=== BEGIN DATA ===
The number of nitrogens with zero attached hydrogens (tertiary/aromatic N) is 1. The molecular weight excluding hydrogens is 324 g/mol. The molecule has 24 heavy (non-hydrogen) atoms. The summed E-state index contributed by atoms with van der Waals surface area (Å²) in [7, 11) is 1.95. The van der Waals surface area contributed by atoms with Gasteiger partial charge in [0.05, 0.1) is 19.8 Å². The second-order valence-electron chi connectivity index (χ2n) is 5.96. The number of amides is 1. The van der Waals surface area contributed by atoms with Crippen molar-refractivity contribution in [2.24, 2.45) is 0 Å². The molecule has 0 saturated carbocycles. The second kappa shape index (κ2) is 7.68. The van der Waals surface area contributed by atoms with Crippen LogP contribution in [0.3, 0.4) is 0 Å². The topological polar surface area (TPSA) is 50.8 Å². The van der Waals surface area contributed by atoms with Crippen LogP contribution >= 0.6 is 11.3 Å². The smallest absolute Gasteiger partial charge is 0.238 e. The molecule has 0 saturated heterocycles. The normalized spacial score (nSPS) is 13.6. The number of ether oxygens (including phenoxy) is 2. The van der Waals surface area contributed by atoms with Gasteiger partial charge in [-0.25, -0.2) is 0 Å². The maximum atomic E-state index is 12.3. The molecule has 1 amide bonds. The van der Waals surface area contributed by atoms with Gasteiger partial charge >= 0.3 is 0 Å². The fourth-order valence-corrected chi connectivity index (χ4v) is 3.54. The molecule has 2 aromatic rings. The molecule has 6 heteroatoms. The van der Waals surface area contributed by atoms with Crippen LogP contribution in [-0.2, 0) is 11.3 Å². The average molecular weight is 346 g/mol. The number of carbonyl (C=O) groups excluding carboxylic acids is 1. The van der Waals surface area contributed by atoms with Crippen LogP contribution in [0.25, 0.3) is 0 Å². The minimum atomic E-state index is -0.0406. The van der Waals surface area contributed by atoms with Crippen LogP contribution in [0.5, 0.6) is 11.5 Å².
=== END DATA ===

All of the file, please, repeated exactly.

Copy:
The number of nitrogens with zero attached hydrogens (tertiary/aromatic N) is 1. The molecular weight excluding hydrogens is 324 g/mol. The molecule has 24 heavy (non-hydrogen) atoms. The summed E-state index contributed by atoms with van der Waals surface area (Å²) in [7, 11) is 1.95. The van der Waals surface area contributed by atoms with Gasteiger partial charge in [0.05, 0.1) is 19.8 Å². The second-order valence-electron chi connectivity index (χ2n) is 5.96. The number of amides is 1. The van der Waals surface area contributed by atoms with Crippen molar-refractivity contribution in [2.24, 2.45) is 0 Å². The molecule has 0 saturated carbocycles. The second kappa shape index (κ2) is 7.68. The van der Waals surface area contributed by atoms with Crippen LogP contribution in [0.3, 0.4) is 0 Å². The topological polar surface area (TPSA) is 50.8 Å². The van der Waals surface area contributed by atoms with Crippen LogP contribution >= 0.6 is 11.3 Å². The smallest absolute Gasteiger partial charge is 0.238 e. The molecule has 0 saturated heterocycles. The normalized spacial score (nSPS) is 13.6. The number of ether oxygens (including phenoxy) is 2. The van der Waals surface area contributed by atoms with Gasteiger partial charge in [-0.25, -0.2) is 0 Å². The maximum atomic E-state index is 12.3. The molecule has 1 amide bonds. The van der Waals surface area contributed by atoms with Gasteiger partial charge >= 0.3 is 0 Å². The fourth-order valence-corrected chi connectivity index (χ4v) is 3.54. The molecule has 2 aromatic rings. The molecule has 6 heteroatoms. The van der Waals surface area contributed by atoms with Crippen LogP contribution in [-0.2, 0) is 11.3 Å². The average molecular weight is 346 g/mol. The number of carbonyl (C=O) groups excluding carboxylic acids is 1. The van der Waals surface area contributed by atoms with Crippen LogP contribution in [0.25, 0.3) is 0 Å². The minimum atomic E-state index is -0.0406. The van der Waals surface area contributed by atoms with Crippen LogP contribution in [0.5, 0.6) is 11.5 Å².